When did Java first get a JIT compiler for production code?


Borland had the first one followed shortly by Symantec. Sun licensed the Symantec one. Symantec demoed theirs in March of 1996.



October 25, 1996 Sun announces first Just-In-Time (JIT) compiler for Java platform

Also, from wikipedia: Since JRE version 1.2, Sun's JVM implementation has included a just-in-time compiler instead of an interpreter. http://en.wikipedia.org/wiki/Java_(Sun)

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    This is incorrect, in that Borland and Symantec had them earlier. Also Sun licensed the Symantec one. – TofuBeer Mar 28 '09 at 4:04
  • 1.1.5 had the Semantec JIT, but was not a good release. jview and others were already there. In particular Netscape had had the Semantec JIT for a while. – Tom Hawtin - tackline Mar 28 '09 at 12:10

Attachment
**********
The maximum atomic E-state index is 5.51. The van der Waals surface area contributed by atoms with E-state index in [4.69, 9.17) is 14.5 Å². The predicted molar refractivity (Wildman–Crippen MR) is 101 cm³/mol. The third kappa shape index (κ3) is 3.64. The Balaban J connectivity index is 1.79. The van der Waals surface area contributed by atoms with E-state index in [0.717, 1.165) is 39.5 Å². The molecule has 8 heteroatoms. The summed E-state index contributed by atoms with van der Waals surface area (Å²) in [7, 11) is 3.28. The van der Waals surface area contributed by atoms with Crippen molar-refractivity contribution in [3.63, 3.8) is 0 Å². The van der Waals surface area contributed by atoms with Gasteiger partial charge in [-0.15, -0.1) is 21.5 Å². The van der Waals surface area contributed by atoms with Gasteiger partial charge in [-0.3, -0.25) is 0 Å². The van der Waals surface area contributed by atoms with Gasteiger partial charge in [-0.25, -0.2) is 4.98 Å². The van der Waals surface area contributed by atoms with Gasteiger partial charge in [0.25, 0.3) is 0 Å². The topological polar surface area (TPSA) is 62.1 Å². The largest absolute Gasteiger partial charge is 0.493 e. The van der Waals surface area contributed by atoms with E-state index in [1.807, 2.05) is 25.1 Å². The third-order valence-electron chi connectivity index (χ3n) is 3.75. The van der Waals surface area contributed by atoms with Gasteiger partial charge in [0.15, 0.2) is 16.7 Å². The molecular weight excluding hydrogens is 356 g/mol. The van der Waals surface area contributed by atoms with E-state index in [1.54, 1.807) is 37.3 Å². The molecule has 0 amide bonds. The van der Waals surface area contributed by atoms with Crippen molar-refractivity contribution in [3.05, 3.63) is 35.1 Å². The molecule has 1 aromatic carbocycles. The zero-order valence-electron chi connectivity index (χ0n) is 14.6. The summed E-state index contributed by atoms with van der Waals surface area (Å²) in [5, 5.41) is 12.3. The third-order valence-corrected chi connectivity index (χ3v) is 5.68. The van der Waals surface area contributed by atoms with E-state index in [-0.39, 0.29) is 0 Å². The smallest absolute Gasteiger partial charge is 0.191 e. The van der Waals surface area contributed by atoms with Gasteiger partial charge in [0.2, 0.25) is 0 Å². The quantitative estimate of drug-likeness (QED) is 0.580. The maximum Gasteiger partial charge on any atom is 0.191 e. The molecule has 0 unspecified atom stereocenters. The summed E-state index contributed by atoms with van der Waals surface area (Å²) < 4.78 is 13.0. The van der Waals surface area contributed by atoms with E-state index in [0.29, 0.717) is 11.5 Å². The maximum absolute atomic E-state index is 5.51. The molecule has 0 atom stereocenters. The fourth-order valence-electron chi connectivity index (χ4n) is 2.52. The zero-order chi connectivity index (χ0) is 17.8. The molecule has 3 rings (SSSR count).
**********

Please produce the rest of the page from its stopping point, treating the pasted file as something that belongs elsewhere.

I believe HotSpot debuted in 1.3, though it was available as a plugin to 1.2.

More info at http://en.wikipedia.org/wiki/HotSpot

  • The original C2/server HotSpot was available for 1.2.2 sometime after it shipped. – Tom Hawtin - tackline Mar 28 '09 at 12:08

Define production :) Hotspot had JIT.

  • Production: You would be confident enough to tell your boss that it should be used for a program the company depends on. – Jonathan Allen Mar 28 '09 at 3:45
  • That wouldn't be anywhere near the time period of the early jit compilers, imo. – Brian Mitchell Mar 28 '09 at 3:56
  • Hi, I think this would have been better as a comment on the question. And the answer could be edited into the question. I recognize that this thread is quite old and SO has changed over time, so sorry for poking this ;-). – binki Dec 4 '19 at 15:58

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